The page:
Notes for an address to the Fédération de la jeunesse canadienne-française

Ottawa, Ontario, January 10, 2014
Graham Fraser - Commissioner of Official Languages

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Beginning of dialog

Hello. I am delighted to be here today to talk to you about official languages and the Francophonie, and also to discuss my role and mandate as Commissioner of Official Languages of Canada.

First of all, let me congratulate you on your involvement in Youth Parliament. One of the most remarkable memories I have as a student was participating in Model United Nations. Having to improvise in spontaneous debates was a seminal experience for me.

In addition to talking to you about my work as Commissioner, I would also like to focus on the importance of getting young Canadians involved in helping to ensure the vitality of official language minority communities. But before I do, I want to congratulate the Fédération de la jeunesse canadienne-française on its 40th anniversary and on its commitment over those years to young French-speaking Canadians across the country. The FJCF is an important link in the network of Francophone associations. You are contributing to the public debate: you are participating in collective community initiatives; you are paving the road to the future.

The FJCF is the country’s largest network of young French-speaking Canadians in linguistic minority communities. By bringing together young Francophones from across Canada, you contribute to the collective synergy and to the strengthening of Canada's Francophonie. In addition to helping young French-speaking Canadians achieve their potential, you show that the Francophone community extends beyond the boundaries of one place or one province. Your presence here in Ottawa and the debates that will be held are prime examples of your commitment to the French language and to Canada’s Francophonie.

One of the aspects I enjoy most about my work as Commissioner of Official Languages is meeting with young Canadians who are interested in issues that are important for Canada’s future, such as the job market, politics, the environment and, of course, official languages. I am always learning something new.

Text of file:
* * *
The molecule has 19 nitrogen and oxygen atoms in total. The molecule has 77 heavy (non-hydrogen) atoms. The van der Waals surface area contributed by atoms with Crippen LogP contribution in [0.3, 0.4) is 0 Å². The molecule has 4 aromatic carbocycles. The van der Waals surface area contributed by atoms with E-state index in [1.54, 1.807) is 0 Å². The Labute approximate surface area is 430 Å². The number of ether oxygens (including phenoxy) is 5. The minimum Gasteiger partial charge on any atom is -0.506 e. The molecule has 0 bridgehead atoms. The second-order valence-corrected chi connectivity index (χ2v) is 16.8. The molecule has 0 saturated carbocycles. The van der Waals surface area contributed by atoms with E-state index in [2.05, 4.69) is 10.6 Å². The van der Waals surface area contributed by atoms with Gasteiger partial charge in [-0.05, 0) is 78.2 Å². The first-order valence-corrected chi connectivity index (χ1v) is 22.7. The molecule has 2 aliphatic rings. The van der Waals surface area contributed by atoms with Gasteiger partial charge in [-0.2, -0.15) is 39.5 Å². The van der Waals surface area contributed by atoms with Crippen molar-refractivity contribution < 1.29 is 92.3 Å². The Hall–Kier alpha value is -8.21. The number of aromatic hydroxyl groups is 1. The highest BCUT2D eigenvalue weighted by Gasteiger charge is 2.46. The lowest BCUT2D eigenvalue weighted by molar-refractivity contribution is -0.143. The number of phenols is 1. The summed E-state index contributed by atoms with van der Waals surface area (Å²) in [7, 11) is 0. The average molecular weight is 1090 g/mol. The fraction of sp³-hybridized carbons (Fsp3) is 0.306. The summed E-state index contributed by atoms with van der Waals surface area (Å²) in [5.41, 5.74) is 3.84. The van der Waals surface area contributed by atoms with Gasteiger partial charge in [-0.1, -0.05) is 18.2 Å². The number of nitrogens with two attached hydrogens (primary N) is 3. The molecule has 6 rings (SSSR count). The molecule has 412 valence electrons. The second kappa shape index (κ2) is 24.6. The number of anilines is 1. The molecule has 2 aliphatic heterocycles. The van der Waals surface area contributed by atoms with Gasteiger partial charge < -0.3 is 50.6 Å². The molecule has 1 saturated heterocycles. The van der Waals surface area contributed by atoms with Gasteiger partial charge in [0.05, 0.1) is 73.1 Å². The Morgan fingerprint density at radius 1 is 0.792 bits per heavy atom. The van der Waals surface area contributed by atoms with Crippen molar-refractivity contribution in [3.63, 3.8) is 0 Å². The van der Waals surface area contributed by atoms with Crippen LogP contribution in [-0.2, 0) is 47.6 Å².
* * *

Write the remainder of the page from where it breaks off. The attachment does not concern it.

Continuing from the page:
I am particularly curious to know what you think of our two official languages and of our country’s linguistic duality. But before I ask you about that, perhaps I should explain a bit more about who I am and what I do.

Before I was appointed Commissioner of Official Languages in 2006, I worked as a journalist in Toronto, Montréal, Québec City, Washington and Ottawa. Linguistic duality has always fascinated me, and so seven years ago, I decided to leave journalism to apply for my current position.

The Official Languages Act, which has been in effect since 1969, established the position of Commissioner of Official Languages and defines my responsibilities. My mandate is to ensure respect for English and French as the official languages of Canada. This means that I make sure that federal institutions comply with the Official Languages Act and promote official languages in Canadian society.

I am also Canada’s official languages ombudsman—the protector of Canadians’ language rights. Citizens can contact me when they believe their language rights have been violated by a federal institution. So to sum up, my role is part cheerleader, part nag. The Official Languages Act gives me a number of ways to fulfill this dual role.

As Commissioner of Official Languages, I am an agent of Parliament. In Canada, for some time now, we have used the term “agents of Parliament” to describe the eight individuals who report to parliamentarians about the government’s performance in areas such as privacy, ethics, elections and audits. This distinguishes us from those who work directly for Parliament, like the Clerk.

I think the case can be made that each of these eight positions was created as a response to a problem that parliamentarians had come up against: they felt that they needed a source of information, separate from the bureaucracy, that reports to the executive. I see us as the guardians of Canadian values.

Agents of Parliament are neither public servants in the classic sense, in that we do not report through ministers and are not responsible for carrying out the priorities of the government of the day, nor are we officers of Parliament, like the Sergeant-at-Arms or the Clerk of the House, helping to manage the proceedings of Parliament. I do, however, communicate, both formally and informally, on a fairly regular basis with parliamentarians on House of Commons and Senate committees.

As Commissioner, I see my role as that of a bridge builder between the various parties involved in the world of Canadian language policy. Linguistic duality is a fundamental part of our national identity. I therefore approach my mandate with the goal of encouraging dialogue and creating synergies between English-speaking Canadians, French-speaking Canadians, citizens of all origins and federal institutions. I promote linguistic duality within the federal administration and also within Canadian society. This aspect of my work is very important to me.